Lawsuits arising from DWI are generally against the driver of the vehicle. But in this case, the suit is against a strip club in Texas that served the driver, Erasmo Ramirez, too much alcohol.
Ramirez left the club with a blood alcohol level of at least 0.295 on the night of the accident.
The problem for the club, Rick's Cabaret, is that they allegedly served alcohol to Ramirez after he became intoxicated. The proof, plaintiffs say, is in their policy.
Rick's Cabaret makes entertainers pay a 'house charge' to work in the club, alleges the complaint. Entertainers sell drinks to earn 'credits' toward the charge which purportedly encourages them to over-serve customers.
That could be a violation of Texas's Dram Shop law which prohibits licensed alcohol vendors from serving visibly intoxicated patrons.
Dram shop laws hold alcohol sellers accountable for drunk driving accidents if they serve visibly intoxicated patrons who later injure others as a result of their drunkenness. To prove a claim the plaintiff has to show that the bar or liquor store actually served the driver when they were already visibly impaired.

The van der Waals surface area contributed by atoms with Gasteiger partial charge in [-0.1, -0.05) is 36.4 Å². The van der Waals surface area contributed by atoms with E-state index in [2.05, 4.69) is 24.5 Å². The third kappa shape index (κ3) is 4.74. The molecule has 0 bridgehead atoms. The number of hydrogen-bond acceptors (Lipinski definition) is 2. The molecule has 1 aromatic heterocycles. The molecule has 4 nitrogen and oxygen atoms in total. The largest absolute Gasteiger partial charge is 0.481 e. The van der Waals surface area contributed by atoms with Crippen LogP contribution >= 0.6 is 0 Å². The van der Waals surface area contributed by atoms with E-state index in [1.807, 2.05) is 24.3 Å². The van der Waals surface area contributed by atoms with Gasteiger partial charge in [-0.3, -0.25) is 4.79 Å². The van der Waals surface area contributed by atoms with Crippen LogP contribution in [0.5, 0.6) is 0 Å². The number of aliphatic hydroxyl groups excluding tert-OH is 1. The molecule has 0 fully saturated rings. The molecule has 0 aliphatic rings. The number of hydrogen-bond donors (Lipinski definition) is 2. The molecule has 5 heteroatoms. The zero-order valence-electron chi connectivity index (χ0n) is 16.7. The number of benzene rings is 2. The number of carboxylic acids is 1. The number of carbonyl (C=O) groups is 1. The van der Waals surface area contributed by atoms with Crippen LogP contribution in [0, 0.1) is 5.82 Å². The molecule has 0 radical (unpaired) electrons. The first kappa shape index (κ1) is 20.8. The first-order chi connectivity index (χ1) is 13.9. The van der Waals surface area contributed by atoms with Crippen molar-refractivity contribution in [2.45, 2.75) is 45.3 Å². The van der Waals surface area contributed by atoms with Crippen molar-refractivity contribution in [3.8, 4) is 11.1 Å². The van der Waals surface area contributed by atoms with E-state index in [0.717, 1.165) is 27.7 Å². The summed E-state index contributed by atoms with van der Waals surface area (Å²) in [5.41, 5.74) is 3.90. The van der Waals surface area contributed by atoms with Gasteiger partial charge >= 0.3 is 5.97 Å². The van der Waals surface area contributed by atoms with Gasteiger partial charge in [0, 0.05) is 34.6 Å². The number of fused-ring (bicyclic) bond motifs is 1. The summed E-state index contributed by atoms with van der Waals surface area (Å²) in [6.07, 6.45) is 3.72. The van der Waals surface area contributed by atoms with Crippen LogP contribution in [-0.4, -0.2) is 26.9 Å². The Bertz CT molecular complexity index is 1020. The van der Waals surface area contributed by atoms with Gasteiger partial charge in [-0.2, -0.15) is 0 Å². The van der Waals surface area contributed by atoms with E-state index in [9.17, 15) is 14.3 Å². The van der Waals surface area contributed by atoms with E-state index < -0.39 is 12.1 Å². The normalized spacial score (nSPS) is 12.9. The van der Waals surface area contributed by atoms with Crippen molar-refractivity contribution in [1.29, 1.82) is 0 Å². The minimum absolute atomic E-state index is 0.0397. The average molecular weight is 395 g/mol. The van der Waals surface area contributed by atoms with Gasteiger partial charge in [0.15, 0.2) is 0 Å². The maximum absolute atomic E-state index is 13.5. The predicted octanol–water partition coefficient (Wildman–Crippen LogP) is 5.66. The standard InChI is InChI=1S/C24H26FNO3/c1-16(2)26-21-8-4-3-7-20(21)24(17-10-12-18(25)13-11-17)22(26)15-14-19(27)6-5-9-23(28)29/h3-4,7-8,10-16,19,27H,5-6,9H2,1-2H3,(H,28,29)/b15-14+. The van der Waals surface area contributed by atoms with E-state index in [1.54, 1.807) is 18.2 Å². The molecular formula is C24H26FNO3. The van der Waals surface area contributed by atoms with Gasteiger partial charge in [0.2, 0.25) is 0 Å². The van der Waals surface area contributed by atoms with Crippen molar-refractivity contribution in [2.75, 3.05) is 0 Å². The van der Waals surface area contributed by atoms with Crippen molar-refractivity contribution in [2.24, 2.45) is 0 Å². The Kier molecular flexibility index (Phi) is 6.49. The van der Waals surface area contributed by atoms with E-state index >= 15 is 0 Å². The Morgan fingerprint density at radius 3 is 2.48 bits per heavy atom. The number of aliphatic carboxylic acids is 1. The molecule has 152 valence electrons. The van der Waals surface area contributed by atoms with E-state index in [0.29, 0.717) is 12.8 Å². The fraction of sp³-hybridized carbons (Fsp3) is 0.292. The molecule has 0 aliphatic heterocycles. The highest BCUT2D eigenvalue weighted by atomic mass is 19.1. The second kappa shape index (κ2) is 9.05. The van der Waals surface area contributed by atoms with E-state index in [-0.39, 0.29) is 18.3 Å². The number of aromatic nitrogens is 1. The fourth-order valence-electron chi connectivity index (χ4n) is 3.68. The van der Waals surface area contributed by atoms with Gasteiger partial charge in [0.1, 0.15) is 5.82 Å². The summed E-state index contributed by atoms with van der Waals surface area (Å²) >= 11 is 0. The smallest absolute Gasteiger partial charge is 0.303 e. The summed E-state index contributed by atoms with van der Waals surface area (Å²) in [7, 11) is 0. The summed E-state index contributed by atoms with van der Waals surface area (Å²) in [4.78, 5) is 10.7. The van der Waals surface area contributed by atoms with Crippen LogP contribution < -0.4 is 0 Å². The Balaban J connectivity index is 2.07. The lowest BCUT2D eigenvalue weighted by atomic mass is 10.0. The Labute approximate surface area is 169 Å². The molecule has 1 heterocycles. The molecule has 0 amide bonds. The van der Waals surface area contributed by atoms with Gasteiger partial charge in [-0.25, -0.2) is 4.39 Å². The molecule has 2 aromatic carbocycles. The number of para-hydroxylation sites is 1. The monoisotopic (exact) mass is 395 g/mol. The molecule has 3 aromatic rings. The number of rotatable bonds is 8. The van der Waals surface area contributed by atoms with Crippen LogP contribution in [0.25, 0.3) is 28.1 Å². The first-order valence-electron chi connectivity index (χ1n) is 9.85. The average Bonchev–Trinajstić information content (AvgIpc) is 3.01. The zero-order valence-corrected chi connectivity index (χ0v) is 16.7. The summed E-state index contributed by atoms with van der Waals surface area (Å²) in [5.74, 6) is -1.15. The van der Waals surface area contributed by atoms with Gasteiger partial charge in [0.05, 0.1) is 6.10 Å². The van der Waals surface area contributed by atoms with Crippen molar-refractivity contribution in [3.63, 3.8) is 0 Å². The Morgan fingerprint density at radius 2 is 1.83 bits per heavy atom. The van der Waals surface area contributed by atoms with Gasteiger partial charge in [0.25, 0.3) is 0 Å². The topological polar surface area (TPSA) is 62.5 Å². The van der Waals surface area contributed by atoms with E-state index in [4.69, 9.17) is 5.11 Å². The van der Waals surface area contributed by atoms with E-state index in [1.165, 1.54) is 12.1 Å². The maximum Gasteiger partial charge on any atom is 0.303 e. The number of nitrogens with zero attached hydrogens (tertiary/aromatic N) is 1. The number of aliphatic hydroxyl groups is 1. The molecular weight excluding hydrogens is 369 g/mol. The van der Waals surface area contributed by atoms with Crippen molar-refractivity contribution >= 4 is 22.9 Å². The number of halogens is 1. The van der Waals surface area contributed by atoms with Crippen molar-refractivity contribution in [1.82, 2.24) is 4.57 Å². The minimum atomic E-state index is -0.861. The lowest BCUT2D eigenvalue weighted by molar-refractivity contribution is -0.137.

That can be difficult to prove since the victim likely wasn't in the bar at the time and bartenders or liquor store employees are often the only witnesses in the case.
But if a store policy tends to encourage employees to sell as many drinks as possible that can be used as evidence that employees also over-served this particular patron.
This kind of logic has been used before and it caused Domino's to shift their policies. The company was accused of tacitly encouraging speeding because of their promotion offering pizzas delivered in 30 minute or they're free. Drivers who didn't make the deadline had to cover the cost of the pizza.
Dominos settled that lawsuit so it's unclear if they would have won in court. Still, the case shows that poorly thought-out company policies can lead to legal troubles.
It's never a bad idea to go over written company policies with an attorney to ensure that everything is above board.
Rick's Cabaret has not been served with the lawsuit, reports Houston Press, but that doesn't mean a DWI related claim isn't coming. Now might be a good time to consider a different employee incentive system.
- Lawsuit claims strip club's policy at fault in teen's death (Houston Chronicle)
- Bar Criminally Liable for Patron's DUI Crash (FindLaw's Free Enterprise)
- 3 Reasons Why Your Company Policies Must be in Writing (FindLaw's Free Enterprise)